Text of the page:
If you’ve made the switch from paper documentation to an EMR system, there’s no doubt you’ve already invested time, money, and hard work into implementing it. If this is the case, but you’ve found yourself trapped by an EMR that doesn’t work for your clinic, it doesn’t mean you have to stick it out forever; in fact, you shouldn’t. As a business owner, it can be difficult to stomach the idea of changing EMRs—especially when you have dozens of therapists, multiple locations, and hundreds of patients to consider. But if your EMR is causing you more pain than it’s worth, then it might be time to make the switch to a system that works better for your clinic. And if you do it right, implementing a new EMR system doesn’t have to be a huge imposition. Just consider these tips for a smoother EMR transition:
1.) Define Workflow
If you’re planning to switch EMR systems, revisiting your business strategy is probably a no-brainer. But something to consider (beyond number crunching) is the crucial step of defining—and possibly redesigning—your clinical workflow. It’s important that your staff understands how the new EMR functionality can help improve everyday operations. HealthIT.Gov further stresses the importance of this process: “Workflow redesign can help your organization:
Enhance health care quality and safety
Remove chaos from your current workflow
Improve care coordination
Simply put, workflow redesign is important because it helps you get the most value from EHR implementation.”
As you define—and redesign—your processes, you’ll discover your current system’s weaknesses. Additionally, you’ll be armed with a concrete list of ways a new system can improve your workflow. As you go through demonstrations for various EMRs, refer to this list and see which vendor checks off most (if not all) of your requirements.
2.) Develop Leadership
Switching EMRs can be a lengthy process, and having leaders in place to help bear the burden is a solid first step toward success. However, during this transition, it’s crucial that your leaders are not only in place, but also prepared to tackle change. As Glenn Llopis explains in this Forbes article, “If leaders don’t feel comfortable with renewal and reinvention, they will begin to lose their impact and influence quickly. Change is the new normal for leadership success and all leaders must accept this fact.”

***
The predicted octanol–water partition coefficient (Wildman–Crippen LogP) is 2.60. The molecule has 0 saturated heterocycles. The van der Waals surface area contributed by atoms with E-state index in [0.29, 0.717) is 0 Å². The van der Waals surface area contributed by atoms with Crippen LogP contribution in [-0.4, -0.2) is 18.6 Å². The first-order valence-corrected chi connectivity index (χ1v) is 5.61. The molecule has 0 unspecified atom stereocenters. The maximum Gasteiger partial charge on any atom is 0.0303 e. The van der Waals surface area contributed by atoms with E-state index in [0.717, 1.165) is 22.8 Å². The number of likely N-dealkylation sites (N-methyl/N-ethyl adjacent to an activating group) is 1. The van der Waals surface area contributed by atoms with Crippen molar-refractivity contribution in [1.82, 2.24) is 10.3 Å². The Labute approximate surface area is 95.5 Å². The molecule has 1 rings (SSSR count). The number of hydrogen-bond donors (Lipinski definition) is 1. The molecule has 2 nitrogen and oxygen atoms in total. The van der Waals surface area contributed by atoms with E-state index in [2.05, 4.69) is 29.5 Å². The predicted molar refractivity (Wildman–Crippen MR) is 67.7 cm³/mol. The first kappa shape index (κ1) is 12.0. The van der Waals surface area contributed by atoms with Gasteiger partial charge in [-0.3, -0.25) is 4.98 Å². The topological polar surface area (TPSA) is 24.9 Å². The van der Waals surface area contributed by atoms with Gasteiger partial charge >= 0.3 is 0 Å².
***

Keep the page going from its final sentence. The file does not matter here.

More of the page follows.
If your leaders have trouble communicating during times of change, talk them through challenging situations and offer any leadership training resources you have at your disposal—whether that’s a book or simply a candid conversation. Additionally, be open and honest in your own communication. The last thing you need during a transitional period is a game of EMR telephone. With strong leaders at the helm, your staff has a better chance at sailing smoothly through system-changing tides.
3.) Determine Champions
In addition to ensuring your leaders are prepared to communicate and support your staff through the business changes that lie ahead, you’ll need to designate champions within your clinics. A champion is a knowledgeable staff member who’s tech-savvy, respected amongst his or her colleagues, and totally on board with your plan to change systems. On the subject of technology adoption champions, Harvard Business Review urges employers to “Devise a program to nurture your digital champions, as they are key to transformation success and will most likely be your organization’s future digital leaders.”
Once you’ve chosen your champions, give them decision-making power and define the time commitment you expect from them. As you work through scheduling, keep your timelines realistic and have your clinic leaders carve out dedicated times for champions to be involved in strategic planning. The ultimate goal is to nurture your employees without taking away too much time from what matters most—treating patients.
4.) Dedicate Time
Slow and steady wins the race, right? This old cliché might be cheesy, but it’s spot-on in illustrating the importance of taking your time—especially when it comes to technology adoption. Before you resume your everyday operations with a new system in place, you’ll want dedicated, uninterrupted training time. Also, depending on your staff’s proficiency, it might be beneficial to schedule small breaks between patients to allow therapists more time for documentation—at least initially. This way, the therapists learn how to document on the spot without waiting until the end of the day to complete all their notes.
As you consider different vendors, look for a web-based and compliant EMR that has onsite training. This allows your staff the opportunity to use the software in a realistic setting with the guidance of a knowledgeable representative. In addition to onsite training, you’ll also want to look for a system that offers free customer service and additional on-demand online training (on-demand resources are especially helpful when one of your staff members needs a short refresher or you need to train a new employee). Even better? Find an EMR that offers all of the aforementioned options as well as an online training system that includes tests and quizzes for benchmarking employee progress.
As a business owner, it’s up to you to set the expectation for technology adoption in your clinics. Making the switch to a new EMR is far from impossible, and if you keep the above tips in mind, you’re likely to get through the process headache-free.